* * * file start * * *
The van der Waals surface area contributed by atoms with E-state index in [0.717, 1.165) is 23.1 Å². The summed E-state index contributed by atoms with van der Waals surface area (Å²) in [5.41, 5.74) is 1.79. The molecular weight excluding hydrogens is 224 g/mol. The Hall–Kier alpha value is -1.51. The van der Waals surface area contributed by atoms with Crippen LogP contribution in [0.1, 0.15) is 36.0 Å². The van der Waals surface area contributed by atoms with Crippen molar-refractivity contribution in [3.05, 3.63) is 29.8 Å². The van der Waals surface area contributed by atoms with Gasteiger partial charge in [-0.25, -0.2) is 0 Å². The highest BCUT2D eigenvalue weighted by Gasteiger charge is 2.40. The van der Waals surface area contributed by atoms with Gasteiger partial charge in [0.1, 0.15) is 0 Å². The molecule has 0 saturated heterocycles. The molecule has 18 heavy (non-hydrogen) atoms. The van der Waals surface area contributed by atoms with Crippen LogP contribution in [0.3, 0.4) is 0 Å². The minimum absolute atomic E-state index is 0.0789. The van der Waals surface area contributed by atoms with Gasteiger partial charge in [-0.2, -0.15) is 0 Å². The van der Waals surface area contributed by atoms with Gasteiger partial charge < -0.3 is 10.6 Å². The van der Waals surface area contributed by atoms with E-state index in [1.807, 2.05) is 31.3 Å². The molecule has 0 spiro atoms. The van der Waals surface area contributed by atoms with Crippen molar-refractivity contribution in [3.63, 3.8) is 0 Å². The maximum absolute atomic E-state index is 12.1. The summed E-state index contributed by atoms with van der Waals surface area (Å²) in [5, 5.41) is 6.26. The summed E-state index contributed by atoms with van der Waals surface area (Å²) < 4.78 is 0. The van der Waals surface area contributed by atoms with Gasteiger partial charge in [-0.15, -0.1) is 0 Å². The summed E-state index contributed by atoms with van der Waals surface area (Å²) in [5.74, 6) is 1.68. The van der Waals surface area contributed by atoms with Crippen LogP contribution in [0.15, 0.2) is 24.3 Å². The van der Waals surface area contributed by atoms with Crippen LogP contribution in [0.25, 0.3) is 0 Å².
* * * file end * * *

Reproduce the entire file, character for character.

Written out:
The van der Waals surface area contributed by atoms with E-state index in [0.717, 1.165) is 23.1 Å². The summed E-state index contributed by atoms with van der Waals surface area (Å²) in [5.41, 5.74) is 1.79. The molecular weight excluding hydrogens is 224 g/mol. The Hall–Kier alpha value is -1.51. The van der Waals surface area contributed by atoms with Crippen LogP contribution in [0.1, 0.15) is 36.0 Å². The van der Waals surface area contributed by atoms with Crippen molar-refractivity contribution in [3.05, 3.63) is 29.8 Å². The van der Waals surface area contributed by atoms with Gasteiger partial charge in [-0.25, -0.2) is 0 Å². The highest BCUT2D eigenvalue weighted by Gasteiger charge is 2.40. The van der Waals surface area contributed by atoms with Gasteiger partial charge in [0.1, 0.15) is 0 Å². The molecule has 0 saturated heterocycles. The molecule has 18 heavy (non-hydrogen) atoms. The van der Waals surface area contributed by atoms with Crippen LogP contribution in [0.3, 0.4) is 0 Å². The minimum absolute atomic E-state index is 0.0789. The van der Waals surface area contributed by atoms with Gasteiger partial charge in [-0.2, -0.15) is 0 Å². The van der Waals surface area contributed by atoms with Gasteiger partial charge < -0.3 is 10.6 Å². The van der Waals surface area contributed by atoms with E-state index in [1.807, 2.05) is 31.3 Å². The molecule has 0 spiro atoms. The van der Waals surface area contributed by atoms with Crippen molar-refractivity contribution in [3.63, 3.8) is 0 Å². The maximum absolute atomic E-state index is 12.1. The summed E-state index contributed by atoms with van der Waals surface area (Å²) in [5, 5.41) is 6.26. The summed E-state index contributed by atoms with van der Waals surface area (Å²) < 4.78 is 0. The van der Waals surface area contributed by atoms with Gasteiger partial charge in [-0.15, -0.1) is 0 Å². The summed E-state index contributed by atoms with van der Waals surface area (Å²) in [5.74, 6) is 1.68. The van der Waals surface area contributed by atoms with Crippen LogP contribution in [0.15, 0.2) is 24.3 Å². The van der Waals surface area contributed by atoms with Crippen LogP contribution in [0.25, 0.3) is 0 Å².